Bill Sheehan

Bill Sheehan is a policy expert and big picture thinker who has been at the forefront of two U.S. sustainability movements – Zero Waste and Extended Producer Responsibility – over the past two decades.  Bill helped launch and lead the civic movement for Zero Waste as co-founder and Executive Director of the GrassRoots Recycling Network between 1995 and 2003. Then Bill co-founded UPSTREAM (formally Product Policy Institute), a national solutions-oriented policy and strategy think tank working to advance sustainability, end plastic pollution and reduce climate disruption through product-focused environmental policies.  He served as Executive Director until July 2015 and still advises the organization.  At UPSTREAM, Bill worked with local governments, communities and NGOs to bring Extended Producer Responsibility (EPR) policies to the US to spur green product design through corporate accountability. This work resulted in the formation of local government Product Stewardship Councils in California, New York, Texas, Vermont, Rhode Island and Massachusetts.  Bill holds a Ph.D. in insect ecology from Cornell University, he is also a Fellow of the Post Carbon Institute.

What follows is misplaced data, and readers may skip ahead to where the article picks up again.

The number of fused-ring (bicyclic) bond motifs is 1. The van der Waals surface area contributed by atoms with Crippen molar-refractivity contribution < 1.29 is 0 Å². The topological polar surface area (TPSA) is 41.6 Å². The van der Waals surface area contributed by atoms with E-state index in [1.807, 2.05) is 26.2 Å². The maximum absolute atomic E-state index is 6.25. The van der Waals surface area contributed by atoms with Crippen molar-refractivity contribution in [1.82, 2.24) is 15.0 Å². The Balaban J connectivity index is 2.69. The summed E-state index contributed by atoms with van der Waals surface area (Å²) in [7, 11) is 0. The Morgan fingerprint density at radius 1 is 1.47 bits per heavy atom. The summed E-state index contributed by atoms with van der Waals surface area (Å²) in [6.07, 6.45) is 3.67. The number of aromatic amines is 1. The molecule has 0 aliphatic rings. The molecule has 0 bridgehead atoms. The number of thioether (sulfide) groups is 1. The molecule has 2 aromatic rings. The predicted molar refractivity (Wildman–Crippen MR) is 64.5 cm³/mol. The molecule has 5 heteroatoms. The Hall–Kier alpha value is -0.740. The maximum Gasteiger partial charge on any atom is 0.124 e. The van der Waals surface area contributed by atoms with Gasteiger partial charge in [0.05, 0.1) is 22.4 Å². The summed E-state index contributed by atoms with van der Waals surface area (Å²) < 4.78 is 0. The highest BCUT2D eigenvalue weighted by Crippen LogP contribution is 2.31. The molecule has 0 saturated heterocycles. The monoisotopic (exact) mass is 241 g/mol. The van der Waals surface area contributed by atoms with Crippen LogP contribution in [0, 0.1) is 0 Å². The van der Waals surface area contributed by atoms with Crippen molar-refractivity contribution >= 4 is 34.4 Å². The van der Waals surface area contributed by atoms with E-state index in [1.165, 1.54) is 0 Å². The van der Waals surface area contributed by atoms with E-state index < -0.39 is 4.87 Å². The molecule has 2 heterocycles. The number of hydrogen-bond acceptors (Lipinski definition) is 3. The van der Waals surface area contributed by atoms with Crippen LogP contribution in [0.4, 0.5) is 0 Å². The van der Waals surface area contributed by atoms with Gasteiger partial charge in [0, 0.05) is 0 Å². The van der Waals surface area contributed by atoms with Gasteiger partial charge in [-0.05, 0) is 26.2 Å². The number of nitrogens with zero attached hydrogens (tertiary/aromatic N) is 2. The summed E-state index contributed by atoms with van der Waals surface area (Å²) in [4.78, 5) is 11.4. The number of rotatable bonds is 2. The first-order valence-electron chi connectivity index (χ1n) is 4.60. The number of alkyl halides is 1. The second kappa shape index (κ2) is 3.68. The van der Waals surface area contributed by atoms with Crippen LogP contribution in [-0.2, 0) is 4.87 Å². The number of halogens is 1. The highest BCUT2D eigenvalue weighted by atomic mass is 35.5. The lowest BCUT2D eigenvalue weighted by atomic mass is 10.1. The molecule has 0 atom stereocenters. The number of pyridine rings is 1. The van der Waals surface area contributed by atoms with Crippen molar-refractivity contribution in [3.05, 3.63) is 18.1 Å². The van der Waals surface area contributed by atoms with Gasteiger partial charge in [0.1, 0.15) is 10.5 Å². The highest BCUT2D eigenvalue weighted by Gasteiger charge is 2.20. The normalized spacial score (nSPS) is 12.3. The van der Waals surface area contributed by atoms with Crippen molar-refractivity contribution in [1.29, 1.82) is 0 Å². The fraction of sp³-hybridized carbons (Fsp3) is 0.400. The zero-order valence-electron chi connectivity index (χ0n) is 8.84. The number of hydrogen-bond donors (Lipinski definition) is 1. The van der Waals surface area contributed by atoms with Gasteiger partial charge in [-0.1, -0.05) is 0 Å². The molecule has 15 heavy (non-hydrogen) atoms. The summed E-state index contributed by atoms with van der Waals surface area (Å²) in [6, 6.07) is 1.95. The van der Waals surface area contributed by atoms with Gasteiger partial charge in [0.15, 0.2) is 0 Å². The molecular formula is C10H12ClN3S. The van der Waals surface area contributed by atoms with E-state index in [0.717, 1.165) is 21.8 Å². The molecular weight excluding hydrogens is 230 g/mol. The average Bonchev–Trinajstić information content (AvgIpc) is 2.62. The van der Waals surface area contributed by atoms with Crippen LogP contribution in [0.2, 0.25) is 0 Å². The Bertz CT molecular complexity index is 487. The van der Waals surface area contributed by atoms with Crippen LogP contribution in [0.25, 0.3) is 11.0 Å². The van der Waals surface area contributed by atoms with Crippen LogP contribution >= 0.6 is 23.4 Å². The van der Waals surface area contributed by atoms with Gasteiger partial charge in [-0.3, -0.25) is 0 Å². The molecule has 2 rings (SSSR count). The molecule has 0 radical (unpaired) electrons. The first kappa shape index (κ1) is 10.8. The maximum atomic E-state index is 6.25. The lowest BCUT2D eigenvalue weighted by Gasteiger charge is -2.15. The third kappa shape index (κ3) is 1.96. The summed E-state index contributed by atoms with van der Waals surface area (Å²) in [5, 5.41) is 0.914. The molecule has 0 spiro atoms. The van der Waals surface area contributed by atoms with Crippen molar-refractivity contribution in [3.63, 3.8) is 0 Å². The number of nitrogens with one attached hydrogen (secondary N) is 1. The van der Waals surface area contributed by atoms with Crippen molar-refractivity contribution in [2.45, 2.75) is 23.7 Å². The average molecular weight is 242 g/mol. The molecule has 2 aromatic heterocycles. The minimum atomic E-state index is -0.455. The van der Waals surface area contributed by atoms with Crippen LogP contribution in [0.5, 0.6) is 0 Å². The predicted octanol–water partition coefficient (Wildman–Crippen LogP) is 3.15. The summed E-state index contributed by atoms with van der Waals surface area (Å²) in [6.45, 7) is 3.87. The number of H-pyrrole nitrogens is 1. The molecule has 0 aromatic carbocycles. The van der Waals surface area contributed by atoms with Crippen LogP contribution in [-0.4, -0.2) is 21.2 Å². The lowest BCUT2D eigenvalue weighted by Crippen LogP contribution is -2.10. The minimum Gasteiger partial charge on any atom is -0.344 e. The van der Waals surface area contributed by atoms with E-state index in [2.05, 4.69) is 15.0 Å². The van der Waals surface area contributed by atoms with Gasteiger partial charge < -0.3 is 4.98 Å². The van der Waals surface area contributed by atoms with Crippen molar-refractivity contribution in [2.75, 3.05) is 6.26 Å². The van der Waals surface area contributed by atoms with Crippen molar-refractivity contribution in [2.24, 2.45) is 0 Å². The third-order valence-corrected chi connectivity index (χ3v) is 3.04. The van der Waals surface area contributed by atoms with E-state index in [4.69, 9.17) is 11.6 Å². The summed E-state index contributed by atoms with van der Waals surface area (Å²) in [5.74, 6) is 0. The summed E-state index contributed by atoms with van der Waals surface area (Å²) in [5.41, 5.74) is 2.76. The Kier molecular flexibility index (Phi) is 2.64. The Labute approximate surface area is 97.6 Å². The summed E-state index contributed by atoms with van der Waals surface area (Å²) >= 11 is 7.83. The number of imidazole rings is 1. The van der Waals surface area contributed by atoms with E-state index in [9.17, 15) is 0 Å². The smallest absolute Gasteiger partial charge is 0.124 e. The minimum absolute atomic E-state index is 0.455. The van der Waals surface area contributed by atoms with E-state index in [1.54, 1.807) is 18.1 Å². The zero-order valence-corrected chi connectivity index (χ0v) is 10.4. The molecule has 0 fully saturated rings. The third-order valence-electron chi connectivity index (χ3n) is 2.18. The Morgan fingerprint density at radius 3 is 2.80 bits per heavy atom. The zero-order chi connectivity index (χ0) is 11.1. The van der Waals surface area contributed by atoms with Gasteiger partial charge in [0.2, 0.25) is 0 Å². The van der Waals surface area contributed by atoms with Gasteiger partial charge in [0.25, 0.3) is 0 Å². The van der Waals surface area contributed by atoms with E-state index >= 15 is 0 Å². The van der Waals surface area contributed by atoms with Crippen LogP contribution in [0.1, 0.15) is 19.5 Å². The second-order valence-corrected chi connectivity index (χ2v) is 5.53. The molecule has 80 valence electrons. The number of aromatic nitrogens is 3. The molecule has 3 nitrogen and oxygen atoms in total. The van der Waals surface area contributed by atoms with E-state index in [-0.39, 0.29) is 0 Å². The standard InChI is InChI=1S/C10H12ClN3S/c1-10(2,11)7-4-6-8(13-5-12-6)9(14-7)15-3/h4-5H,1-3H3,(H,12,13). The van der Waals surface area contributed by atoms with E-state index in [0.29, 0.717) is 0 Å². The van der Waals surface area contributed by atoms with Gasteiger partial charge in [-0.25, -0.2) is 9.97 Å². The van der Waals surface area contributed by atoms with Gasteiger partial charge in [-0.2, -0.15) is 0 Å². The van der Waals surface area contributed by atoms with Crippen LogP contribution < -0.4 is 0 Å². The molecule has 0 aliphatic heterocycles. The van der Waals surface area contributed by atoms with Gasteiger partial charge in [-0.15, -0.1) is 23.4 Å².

Competing Visions of Sustainability: Scarcity or Abundance?

In this essay I explore how assumptions of nature’s Scarcity and Abundance underlie our visions of sustainability, and our prescriptions for action.

November 23, 2015

Recycling in the Anthropocene

Individualized recycling is a start but it is not doing nearly enough.

March 13, 2015


Sustainability for Whom?

Is eco-business leading us to ecological sustainability?

March 5, 2015

The “Upstream” Story that Hasn’t Been Told

We changed our name to emphasize that critical environmental solutions to reducing environmental impacts of products – manufactured goods and food – lie “upstream” of consumers, before purchase.

September 11, 2014

Putting Boundaries on Selling Stuff

My theory of change is that governments are essential to controlling corporate power and that government is strengthened by civic rather than consumer action.

January 7, 2014

Waste: Climate change, peak oil, and the end of waste

We in rich contries have almost lost the ability to supply our own needs through local manufacturing and agriculture–or even to extend the life of products through reuse, repair and repurposing.  We rely on others, and on a system lubricated by cheap oil, to meet our needs as well as our wants.

September 28, 2010

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